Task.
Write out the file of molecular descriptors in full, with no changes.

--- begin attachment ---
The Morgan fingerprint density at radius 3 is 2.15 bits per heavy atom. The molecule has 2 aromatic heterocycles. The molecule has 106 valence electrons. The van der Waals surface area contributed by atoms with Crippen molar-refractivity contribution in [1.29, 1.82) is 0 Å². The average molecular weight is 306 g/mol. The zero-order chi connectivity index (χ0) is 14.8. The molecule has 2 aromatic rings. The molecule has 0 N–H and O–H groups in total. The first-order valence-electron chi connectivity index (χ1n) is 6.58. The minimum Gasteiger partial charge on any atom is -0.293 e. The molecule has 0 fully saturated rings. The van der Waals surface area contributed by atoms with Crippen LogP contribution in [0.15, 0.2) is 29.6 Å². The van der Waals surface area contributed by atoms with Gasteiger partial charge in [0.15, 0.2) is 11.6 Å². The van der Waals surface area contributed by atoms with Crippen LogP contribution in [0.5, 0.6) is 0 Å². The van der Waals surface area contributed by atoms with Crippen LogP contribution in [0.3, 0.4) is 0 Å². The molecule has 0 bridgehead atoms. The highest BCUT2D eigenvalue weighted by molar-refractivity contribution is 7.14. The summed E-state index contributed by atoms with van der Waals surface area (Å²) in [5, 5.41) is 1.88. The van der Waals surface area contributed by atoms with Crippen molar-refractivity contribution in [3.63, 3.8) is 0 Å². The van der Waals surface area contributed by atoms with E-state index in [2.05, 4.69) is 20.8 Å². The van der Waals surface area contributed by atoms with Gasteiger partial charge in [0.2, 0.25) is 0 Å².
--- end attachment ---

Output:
The Morgan fingerprint density at radius 3 is 2.15 bits per heavy atom. The molecule has 2 aromatic heterocycles. The molecule has 106 valence electrons. The van der Waals surface area contributed by atoms with Crippen molar-refractivity contribution in [1.29, 1.82) is 0 Å². The average molecular weight is 306 g/mol. The zero-order chi connectivity index (χ0) is 14.8. The molecule has 2 aromatic rings. The molecule has 0 N–H and O–H groups in total. The first-order valence-electron chi connectivity index (χ1n) is 6.58. The minimum Gasteiger partial charge on any atom is -0.293 e. The molecule has 0 fully saturated rings. The van der Waals surface area contributed by atoms with Crippen LogP contribution in [0.15, 0.2) is 29.6 Å². The van der Waals surface area contributed by atoms with Gasteiger partial charge in [0.15, 0.2) is 11.6 Å². The van der Waals surface area contributed by atoms with Crippen LogP contribution in [0.5, 0.6) is 0 Å². The van der Waals surface area contributed by atoms with Crippen LogP contribution in [0.3, 0.4) is 0 Å². The molecule has 0 bridgehead atoms. The highest BCUT2D eigenvalue weighted by molar-refractivity contribution is 7.14. The summed E-state index contributed by atoms with van der Waals surface area (Å²) in [5, 5.41) is 1.88. The van der Waals surface area contributed by atoms with Crippen molar-refractivity contribution in [3.63, 3.8) is 0 Å². The van der Waals surface area contributed by atoms with E-state index in [2.05, 4.69) is 20.8 Å². The van der Waals surface area contributed by atoms with Gasteiger partial charge in [0.2, 0.25) is 0 Å².